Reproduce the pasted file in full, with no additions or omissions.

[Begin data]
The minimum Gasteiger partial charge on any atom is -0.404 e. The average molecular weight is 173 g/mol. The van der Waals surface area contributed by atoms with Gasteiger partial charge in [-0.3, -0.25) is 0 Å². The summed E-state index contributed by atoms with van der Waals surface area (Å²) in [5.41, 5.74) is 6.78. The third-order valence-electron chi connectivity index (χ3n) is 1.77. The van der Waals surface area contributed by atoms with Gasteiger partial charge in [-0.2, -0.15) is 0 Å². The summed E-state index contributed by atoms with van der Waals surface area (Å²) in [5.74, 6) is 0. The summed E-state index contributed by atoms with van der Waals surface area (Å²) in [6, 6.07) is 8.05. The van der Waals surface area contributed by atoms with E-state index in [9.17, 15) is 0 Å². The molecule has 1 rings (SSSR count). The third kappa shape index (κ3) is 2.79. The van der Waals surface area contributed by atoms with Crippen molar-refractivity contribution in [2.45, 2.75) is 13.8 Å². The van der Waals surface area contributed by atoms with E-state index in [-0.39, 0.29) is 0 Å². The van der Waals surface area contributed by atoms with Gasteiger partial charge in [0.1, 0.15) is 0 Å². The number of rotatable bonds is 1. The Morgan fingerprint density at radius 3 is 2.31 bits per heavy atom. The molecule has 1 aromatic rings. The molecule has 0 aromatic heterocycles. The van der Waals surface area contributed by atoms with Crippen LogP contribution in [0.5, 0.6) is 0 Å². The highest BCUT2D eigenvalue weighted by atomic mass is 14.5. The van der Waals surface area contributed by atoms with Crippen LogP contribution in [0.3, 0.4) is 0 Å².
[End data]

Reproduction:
The minimum Gasteiger partial charge on any atom is -0.404 e. The average molecular weight is 173 g/mol. The van der Waals surface area contributed by atoms with Gasteiger partial charge in [-0.3, -0.25) is 0 Å². The summed E-state index contributed by atoms with van der Waals surface area (Å²) in [5.41, 5.74) is 6.78. The third-order valence-electron chi connectivity index (χ3n) is 1.77. The van der Waals surface area contributed by atoms with Gasteiger partial charge in [-0.2, -0.15) is 0 Å². The summed E-state index contributed by atoms with van der Waals surface area (Å²) in [5.74, 6) is 0. The summed E-state index contributed by atoms with van der Waals surface area (Å²) in [6, 6.07) is 8.05. The van der Waals surface area contributed by atoms with E-state index in [9.17, 15) is 0 Å². The molecule has 1 rings (SSSR count). The third kappa shape index (κ3) is 2.79. The van der Waals surface area contributed by atoms with Crippen molar-refractivity contribution in [2.45, 2.75) is 13.8 Å². The van der Waals surface area contributed by atoms with E-state index in [-0.39, 0.29) is 0 Å². The van der Waals surface area contributed by atoms with Gasteiger partial charge in [0.1, 0.15) is 0 Å². The number of rotatable bonds is 1. The Morgan fingerprint density at radius 3 is 2.31 bits per heavy atom. The molecule has 1 aromatic rings. The molecule has 0 aromatic heterocycles. The van der Waals surface area contributed by atoms with Crippen LogP contribution in [0.5, 0.6) is 0 Å². The highest BCUT2D eigenvalue weighted by atomic mass is 14.5. The van der Waals surface area contributed by atoms with Crippen LogP contribution in [0.3, 0.4) is 0 Å².